Toronto Networking Seminar

Traffic Monitoring and Application Classification: A Novel Approach

Michalis Faloutsos
Department of Computer Science
University of California,  Riverside

Date:  Tuesday, September 4,  Time 2pm
Location: BA 1220 (Bahen Center)


Who uses the network? What kind of applications do we see? Can we detect attacks and viruses? Can we detect when a user is under attack? In this talk, we provide an overview of our work to answer the above questions. More specifically, we address the problems of traffic classification, and host profiling. First, we present a fundamentally different approach to classifying traffic flows according to  the applications that generate them. In contrast to previous methods,  our novel graph-based approach is based  on observing and identifying patterns of host  behavior at the transport layer.  We analyze  these patterns at three levels of increasing detail (i) the social, (ii) the functional  and (iii) the application level. Second, we modify our approach for profiling the  end-host behavior by looking at each interactions. We propose techniques to summarize, and evolve over time the profiles of hosts. We argue that our approach could aid in identifying attacks at the user and at the enterprise level.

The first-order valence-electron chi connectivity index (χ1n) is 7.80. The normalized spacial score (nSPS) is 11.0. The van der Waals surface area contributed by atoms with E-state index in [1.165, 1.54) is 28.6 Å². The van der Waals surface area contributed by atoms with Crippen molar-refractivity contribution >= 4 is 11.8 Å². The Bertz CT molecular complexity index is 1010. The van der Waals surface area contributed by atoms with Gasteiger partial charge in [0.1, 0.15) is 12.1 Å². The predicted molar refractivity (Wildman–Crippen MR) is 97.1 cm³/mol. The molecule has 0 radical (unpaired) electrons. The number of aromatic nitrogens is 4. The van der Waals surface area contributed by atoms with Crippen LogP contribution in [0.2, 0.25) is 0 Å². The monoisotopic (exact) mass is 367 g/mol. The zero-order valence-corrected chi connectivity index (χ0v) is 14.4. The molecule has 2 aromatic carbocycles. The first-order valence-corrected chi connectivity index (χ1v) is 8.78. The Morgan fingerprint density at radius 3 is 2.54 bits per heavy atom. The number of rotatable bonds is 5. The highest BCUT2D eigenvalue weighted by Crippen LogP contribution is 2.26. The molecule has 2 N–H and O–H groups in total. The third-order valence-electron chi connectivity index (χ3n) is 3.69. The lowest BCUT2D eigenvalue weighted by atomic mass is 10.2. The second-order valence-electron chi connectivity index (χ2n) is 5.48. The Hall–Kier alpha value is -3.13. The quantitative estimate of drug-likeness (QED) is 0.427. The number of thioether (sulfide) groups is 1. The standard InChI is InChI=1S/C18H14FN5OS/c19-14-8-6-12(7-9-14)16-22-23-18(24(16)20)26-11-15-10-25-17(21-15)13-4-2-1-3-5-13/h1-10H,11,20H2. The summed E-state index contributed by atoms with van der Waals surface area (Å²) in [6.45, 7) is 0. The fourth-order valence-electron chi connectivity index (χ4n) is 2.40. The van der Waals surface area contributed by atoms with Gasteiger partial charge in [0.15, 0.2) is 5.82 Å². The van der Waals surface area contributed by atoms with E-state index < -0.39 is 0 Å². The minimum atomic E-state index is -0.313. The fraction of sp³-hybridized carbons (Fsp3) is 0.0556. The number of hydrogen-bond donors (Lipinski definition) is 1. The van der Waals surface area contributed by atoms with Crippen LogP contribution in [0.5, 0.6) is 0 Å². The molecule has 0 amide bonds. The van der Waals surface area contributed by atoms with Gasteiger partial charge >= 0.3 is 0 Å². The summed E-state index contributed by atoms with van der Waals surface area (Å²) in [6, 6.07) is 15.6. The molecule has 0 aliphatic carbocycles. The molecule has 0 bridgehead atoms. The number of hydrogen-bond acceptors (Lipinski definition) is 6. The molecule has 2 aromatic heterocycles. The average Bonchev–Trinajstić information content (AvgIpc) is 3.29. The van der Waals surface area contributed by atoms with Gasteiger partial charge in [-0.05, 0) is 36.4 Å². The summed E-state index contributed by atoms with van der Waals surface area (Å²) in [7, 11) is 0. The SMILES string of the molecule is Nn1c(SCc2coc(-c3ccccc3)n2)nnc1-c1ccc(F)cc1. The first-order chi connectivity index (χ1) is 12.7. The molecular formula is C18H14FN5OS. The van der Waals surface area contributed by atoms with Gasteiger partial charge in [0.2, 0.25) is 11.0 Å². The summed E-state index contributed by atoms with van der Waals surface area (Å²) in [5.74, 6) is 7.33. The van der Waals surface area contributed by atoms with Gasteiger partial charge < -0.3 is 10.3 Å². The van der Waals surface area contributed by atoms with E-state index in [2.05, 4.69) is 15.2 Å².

Michalis Faloutsos received the B.Sc. degree in Electrical engineering (1993) from the national Technical University of Athens, Greece and the M.Sc. and Ph.D. degrees in Computer Science from the University of Toronto, Canada (1999). He is currently an Associate Professor at the University of California Riverside. He has received the CAREER award from NSF (2000), and two major DARPA grants. He has co-authored with Christos and Petros Faloutsos the highly-cite paper "On Powerlaws and the Internet Topology" (SIGCOMM '99), which renewed the interest of the community in modeling the Internet topology. His interests include Internet measurements, multicast protocols, real-time communications, and wireless networks.